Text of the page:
Interestingly, the detailed kinetic consequences of these two perturbations turned out to be very similar, amounting to a simultaneous two- to threefold decrease in the rates of steps O1→O2 and O1→C1. This phenotype affords a simple explanation in terms of the free energy profile of the CFTR gating cycle (Fig. 8, blue energy profile). For a structural perturbation that selectively stabilizes the O1 state, relative to both states C1 and O2 (by δΔGO1; Fig. 8, red energy profile), a simultaneous increase in the heights of the transition-state barriers for both step O1→O2 (ΔG‡1; Fig. 8) and step O1→C1 (ΔG‡−1) is expected (compare red and blue vertical double arrows in Fig. 8), resulting in slowed rates k-1 and k1, as observed. In addition, the distortion of the energy profile, as drawn, also suggests a lower energy barrier for step C1→O1, predicting an increase in opening rate. Interestingly, this is exactly what we observed for the H1348A mutant, the opening rate of which is approximately twofold increased relative to WT (compare Fig. 2 D, green bar, with Fig. 1 G, blue bar). We also observed a more modest increase in WT opening rate in the presence of 10 µM (subsaturating) P-ATP (compare red with blue bar in Fig. 1 G), but interpretation of this small effect is limited by the fact that stimulation of opening rate by P-ATP has been mostly attributed to P-ATP bound at site 2 (Tsai et al., 2010).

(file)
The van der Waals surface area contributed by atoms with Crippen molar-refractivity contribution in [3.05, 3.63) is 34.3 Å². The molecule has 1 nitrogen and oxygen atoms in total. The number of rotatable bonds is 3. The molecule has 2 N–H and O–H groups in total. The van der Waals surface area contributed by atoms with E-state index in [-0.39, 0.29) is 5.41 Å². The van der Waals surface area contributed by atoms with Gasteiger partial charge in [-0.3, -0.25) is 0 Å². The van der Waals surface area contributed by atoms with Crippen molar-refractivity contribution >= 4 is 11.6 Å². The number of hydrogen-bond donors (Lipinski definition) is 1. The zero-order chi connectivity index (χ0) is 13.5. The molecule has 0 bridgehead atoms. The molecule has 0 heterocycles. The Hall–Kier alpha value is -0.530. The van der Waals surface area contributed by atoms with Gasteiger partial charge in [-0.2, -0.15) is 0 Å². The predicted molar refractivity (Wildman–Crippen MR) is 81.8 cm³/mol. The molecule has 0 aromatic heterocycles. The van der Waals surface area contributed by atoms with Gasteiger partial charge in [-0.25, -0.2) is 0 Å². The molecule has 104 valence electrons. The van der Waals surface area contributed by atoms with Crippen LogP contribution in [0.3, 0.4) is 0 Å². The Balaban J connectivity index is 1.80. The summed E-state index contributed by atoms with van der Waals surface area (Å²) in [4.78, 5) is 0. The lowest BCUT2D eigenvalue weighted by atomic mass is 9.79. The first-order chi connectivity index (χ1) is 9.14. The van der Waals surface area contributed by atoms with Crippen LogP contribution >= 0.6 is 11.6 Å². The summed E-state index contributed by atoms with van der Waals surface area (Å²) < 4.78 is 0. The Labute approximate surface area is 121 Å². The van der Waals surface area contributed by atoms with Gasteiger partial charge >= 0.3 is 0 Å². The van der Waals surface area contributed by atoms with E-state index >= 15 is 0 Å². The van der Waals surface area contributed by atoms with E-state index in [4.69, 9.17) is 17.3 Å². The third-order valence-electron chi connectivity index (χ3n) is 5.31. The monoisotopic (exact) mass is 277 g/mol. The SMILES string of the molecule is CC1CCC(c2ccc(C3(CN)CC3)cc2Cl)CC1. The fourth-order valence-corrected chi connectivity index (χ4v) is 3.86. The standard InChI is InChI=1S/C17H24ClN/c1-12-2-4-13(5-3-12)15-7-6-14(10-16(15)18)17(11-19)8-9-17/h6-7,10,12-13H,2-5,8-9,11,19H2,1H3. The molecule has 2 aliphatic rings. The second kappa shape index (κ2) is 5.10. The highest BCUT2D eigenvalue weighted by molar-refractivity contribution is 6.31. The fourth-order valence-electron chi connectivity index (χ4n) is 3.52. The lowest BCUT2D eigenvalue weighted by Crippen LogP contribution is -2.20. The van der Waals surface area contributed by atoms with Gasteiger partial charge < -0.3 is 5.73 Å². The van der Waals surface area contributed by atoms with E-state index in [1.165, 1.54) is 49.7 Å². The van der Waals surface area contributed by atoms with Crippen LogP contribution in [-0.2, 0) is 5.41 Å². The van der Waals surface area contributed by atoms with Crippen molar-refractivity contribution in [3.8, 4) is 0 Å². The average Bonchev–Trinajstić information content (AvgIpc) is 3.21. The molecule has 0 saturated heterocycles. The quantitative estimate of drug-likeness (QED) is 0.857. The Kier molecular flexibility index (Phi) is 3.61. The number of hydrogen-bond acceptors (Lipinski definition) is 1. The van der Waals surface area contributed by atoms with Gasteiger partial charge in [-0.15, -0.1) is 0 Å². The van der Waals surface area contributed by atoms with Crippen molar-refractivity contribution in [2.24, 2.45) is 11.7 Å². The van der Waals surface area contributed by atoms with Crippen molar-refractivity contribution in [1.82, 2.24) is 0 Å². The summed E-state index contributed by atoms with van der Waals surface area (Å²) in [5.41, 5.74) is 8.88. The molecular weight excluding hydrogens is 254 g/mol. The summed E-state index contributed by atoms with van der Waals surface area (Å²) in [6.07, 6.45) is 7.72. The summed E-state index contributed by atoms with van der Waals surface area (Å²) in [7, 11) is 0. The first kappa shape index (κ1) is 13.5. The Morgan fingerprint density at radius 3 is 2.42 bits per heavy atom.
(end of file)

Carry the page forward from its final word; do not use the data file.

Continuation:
From an energetic point of view, the effects of the site-1 perturbations we have studied are modest, on the order of ∼1 kT. However, two facts have to be considered when interpreting these effects. First, the measured ΔΔG values by no means represent the overall energetic change of the site-1 structure between states C1 and O1, or O1 and O2, but the change in environment of a single chemical moiety (the histidine side chain at position 1348 or the phenylethyl group of P-ATP in site 1) associated with those gating transitions. Second, our ΔΔG values reflect changes in barrier heights, which suggest larger changes between ground states (see Fig. 8); e.g., an ∼1-kT change in the barrier height for nonhydrolytic closure might be associated with a ΔΔG of ∼2 kT between states C1 and O1. (As a comparison, ΔΔGint between C1 and O1 is ∼2 kT for residues 555 and 1246 on opposing faces of the active site 2, which completely separates during the O1→C1 transition [Vergani et al., 2005].)